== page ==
The Elizabeth and Bolling Haxall Building serves as the Museum’s main building housing exhibit space, the Museum Store, Admissions, Robert O. Cox Theatre, Homer Dodge Education Center, Lou Smith Library and Marion Clayton Link Archives, Tony & Jim Lewis Boardroom, and the administrative offices.
The Haxall Building features four exhibits: The Lure of the Thousand Islands in the David L. Coffin Jr. Gallery, Beneath the Surface: The Maritime Artwork of Roland Stevens in the concourse gallery, The Old Reliable: The Historically Inspired Designs of Slipstream Watercraft in the Homer L. Dodge Gallery, and our lobby boat(s) and introductory exhibit to the Museum and the 1000 Islands in the Virginia & Fred Gordon Gallery. The lobby boat(s) changes every season.
The Lure of the Thousand Islands
What do you think of when you hear the word recreation? Maybe some sort of outdoor activity or sport? The origins of the word show that it also once meant to recover from illness, through rest, activity, or even by eating. It was for these reasons people, beginning in the late 1800s boarded trains in polluted, overcrowded, and dirty cities of the North Eastern United States to awake the next morning to the fresh crisp air, blue skies, and cool clean waters of the St. Lawrence River and the famed Thousand Islands.
Beginning in early May the grand hotels and cottages of the Thousand Islands and River towns began to fill with summer residents and vacationers. But people did not come to just relax idle, they came to get out on the water in boats to fish, race, swim, and socialize with others. The Lure of the Thousand Islands offers visitors a glimpse into what summer social life was like on the St. Lawrence River by exploring various recreational activities. These range from well-known pastimes such as guide fishing- to the unexpected, such as the wash tub races at Thousand Islands Park, shown above.
Beneath the Surface: The Maritime Artwork of Roland Stevens
Beneath the Surface features a wonderful collection of Mr. Stevens’ work recently donated tot the Antique Boat Museum including many original watercolors with historical ties to the shipwrecks of the St. Lawrence River and Lake Ontario.
Roland “Chip” Stevens is a retired architect and artist whose artwork is well known in the region and has shown in numerous national exhibitions. A sailor for many years, Stevens has a love of the sea, as reflected in his seascape watercolor paintings.
Chip has been a member of and team artist with the Old Shipwreck Hunters for years. The group also includes Jim Kennard and Dan Scoville and plays an integral part in documenting the history of shipwrecks in Lake Ontario. Using side sonar scanning data and remote underwater vehicle footage, Chip is able to create artistic images of the wrecks resting below the water as well as how they would have looked before sinking.
The exhibit also features video footage and historical information relating to the shipwrecks and a peek inside Mr. Stevens’ artistic process.
The Old Reliable: The Historically Inspired Designs of Slipstream Watercraft
Slipstream Watercraft is a canoe and kayak manufacturer with an extraordinary appreciation for classically elegant paddling designs manufactured from modern materials. A nearly life-long love of Adirondack waterways created an insatiable interest in paddling for Slipstream’s founders. Now, as Slipstream’s founders approach their mid-seventies, boat weight has become even more consequential. They aren’t alone — everyone from Baby Boomers to teenage fishermen appreciate ultra-lightweight boats.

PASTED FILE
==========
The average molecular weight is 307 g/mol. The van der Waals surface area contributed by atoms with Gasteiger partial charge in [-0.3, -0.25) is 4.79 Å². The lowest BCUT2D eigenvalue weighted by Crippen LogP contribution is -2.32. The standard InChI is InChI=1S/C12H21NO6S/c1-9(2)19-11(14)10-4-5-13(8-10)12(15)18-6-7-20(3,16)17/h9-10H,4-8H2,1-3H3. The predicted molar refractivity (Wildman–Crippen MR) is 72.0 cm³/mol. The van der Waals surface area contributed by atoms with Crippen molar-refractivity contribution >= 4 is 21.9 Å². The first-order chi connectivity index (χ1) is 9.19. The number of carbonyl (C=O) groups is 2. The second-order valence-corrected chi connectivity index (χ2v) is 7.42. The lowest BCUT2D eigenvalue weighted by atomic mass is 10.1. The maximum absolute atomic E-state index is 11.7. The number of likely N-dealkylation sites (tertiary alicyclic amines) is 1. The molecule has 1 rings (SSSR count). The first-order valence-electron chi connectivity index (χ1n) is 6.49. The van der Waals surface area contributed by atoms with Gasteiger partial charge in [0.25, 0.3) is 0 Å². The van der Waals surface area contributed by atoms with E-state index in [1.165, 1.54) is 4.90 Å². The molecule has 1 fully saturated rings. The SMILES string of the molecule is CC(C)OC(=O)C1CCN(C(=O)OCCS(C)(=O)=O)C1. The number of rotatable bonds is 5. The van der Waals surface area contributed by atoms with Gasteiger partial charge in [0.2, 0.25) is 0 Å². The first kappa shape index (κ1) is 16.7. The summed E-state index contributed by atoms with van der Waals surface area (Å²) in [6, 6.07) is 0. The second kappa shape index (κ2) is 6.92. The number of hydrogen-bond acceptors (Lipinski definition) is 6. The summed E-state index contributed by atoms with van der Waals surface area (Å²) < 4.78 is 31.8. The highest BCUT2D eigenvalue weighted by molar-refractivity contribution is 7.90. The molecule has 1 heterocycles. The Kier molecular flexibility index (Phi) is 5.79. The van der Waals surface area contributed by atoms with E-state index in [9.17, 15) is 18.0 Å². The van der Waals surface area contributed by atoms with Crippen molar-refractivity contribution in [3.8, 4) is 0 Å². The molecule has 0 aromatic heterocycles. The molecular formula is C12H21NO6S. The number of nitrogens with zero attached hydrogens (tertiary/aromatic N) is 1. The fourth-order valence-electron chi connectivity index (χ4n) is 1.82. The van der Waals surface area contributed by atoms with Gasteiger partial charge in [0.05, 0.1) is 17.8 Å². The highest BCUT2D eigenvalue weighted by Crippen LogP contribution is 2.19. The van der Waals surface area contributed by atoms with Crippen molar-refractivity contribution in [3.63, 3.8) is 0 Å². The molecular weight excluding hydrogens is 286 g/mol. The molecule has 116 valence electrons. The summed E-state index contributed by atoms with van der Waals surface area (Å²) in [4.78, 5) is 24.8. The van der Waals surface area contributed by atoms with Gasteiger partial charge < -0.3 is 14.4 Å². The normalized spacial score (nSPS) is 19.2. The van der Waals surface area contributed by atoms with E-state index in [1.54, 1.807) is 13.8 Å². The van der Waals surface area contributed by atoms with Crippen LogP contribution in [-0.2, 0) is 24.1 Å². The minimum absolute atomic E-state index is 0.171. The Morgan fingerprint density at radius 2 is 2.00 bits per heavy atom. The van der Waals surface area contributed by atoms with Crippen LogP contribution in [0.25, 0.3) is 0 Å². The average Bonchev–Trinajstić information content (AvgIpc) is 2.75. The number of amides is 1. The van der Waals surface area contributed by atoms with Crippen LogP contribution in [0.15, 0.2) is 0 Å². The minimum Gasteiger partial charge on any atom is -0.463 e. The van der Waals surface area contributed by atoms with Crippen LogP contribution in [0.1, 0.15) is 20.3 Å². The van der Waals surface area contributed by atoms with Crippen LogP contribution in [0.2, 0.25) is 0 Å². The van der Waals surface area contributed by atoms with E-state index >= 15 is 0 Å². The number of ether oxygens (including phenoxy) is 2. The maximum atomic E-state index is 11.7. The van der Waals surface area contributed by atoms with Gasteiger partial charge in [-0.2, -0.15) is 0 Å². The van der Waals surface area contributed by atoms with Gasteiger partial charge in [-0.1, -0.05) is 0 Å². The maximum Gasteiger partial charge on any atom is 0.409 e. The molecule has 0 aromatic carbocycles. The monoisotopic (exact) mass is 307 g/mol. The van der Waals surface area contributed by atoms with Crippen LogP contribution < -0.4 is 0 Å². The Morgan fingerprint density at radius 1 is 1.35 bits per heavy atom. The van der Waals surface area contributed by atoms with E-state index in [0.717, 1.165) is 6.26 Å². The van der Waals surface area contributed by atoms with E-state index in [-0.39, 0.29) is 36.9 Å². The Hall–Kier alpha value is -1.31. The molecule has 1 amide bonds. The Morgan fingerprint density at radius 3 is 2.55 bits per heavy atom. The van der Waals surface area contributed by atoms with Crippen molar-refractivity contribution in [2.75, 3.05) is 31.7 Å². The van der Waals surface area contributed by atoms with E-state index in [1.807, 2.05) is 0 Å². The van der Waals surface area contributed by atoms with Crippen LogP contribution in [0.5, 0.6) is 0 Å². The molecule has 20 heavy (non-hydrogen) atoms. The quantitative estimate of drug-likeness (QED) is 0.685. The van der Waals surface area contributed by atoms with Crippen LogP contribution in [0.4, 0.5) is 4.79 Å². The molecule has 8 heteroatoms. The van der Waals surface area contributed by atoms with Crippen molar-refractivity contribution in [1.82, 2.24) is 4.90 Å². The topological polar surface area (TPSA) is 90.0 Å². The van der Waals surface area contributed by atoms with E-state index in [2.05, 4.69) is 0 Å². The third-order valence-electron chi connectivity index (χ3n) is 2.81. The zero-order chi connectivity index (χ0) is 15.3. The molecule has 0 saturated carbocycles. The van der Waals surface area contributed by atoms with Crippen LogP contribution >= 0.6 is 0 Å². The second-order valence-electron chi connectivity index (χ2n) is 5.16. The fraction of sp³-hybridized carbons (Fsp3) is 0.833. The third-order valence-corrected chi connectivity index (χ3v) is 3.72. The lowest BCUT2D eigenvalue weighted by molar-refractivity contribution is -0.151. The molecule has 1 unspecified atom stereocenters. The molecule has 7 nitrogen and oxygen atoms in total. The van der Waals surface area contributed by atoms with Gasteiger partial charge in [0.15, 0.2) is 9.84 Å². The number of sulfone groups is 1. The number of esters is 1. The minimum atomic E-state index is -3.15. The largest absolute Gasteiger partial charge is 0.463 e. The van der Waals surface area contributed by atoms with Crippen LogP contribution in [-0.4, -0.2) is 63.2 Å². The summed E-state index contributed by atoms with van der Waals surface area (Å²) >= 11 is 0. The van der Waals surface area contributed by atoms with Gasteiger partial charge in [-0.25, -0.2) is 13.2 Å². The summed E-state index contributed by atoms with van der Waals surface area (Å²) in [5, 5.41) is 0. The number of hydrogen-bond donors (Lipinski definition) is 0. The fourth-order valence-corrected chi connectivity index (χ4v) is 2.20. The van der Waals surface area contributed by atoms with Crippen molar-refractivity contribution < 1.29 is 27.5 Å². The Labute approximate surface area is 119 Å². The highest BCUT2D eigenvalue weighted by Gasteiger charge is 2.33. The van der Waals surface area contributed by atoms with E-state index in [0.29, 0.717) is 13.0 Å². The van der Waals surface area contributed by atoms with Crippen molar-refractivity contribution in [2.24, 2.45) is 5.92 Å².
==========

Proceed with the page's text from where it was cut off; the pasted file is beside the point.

Slipstream Watercraft started as a “retirement” project that was purposed to generate a little extra income intended to offset the high cost of diesel fuel for the founders’ recreational vehicle. Their decision to build the famous John Henry Rushton designed Wee Lassie was the impeccable choice — small enough to be produced in a garage and extremely popular in the world of canoeing. What started as “just one boat every couple of weeks to offset diesel costs” grew into a brand well-known throughout North America. Everyone at Slipstream considers it a privilege to be boatbuilders of J.H. Rushton designs and it shows. Paddlers regularly travel hundreds and frequently thousands of miles to get a Rushton design produced by Slipstream.
Slipstream has adopted a philosophy that values exceptional customer service while employing high tech ultralight modern composite materials integrated with traditional open molding and Vacuum Infusion Process laminating. The willingness to provide Wee Lassies that are customized to paddler requirements has given rise to demand for additional Rushton designs. Abundant time and energy are devoted to every purchase interview to match customer needs with the perfect design choice for them. The Slipstream team takes great pleasure in doing something extra, unique, or and noteworthy for paddlers. Sometimes it’s a laser engraving on the canoe deck with a favored Thoreau quote: “Everyone must believe in something. I believe I’ll go canoeing.” The team has also fabricated canoes in custom colors and made a carbon Wee Lassie, weighing only 8.5 pounds, for an elderly cardiac patient who was instructed not to lift more than ten pounds.
The exhibit features several small craft from Slipstream small craft alongside the historic vessels that inspired them from the collection of the Antique Boat Museum. In addition, information on the Slipstream building process and other materials give the visitor an inside look at the Slipstream Watercraft story.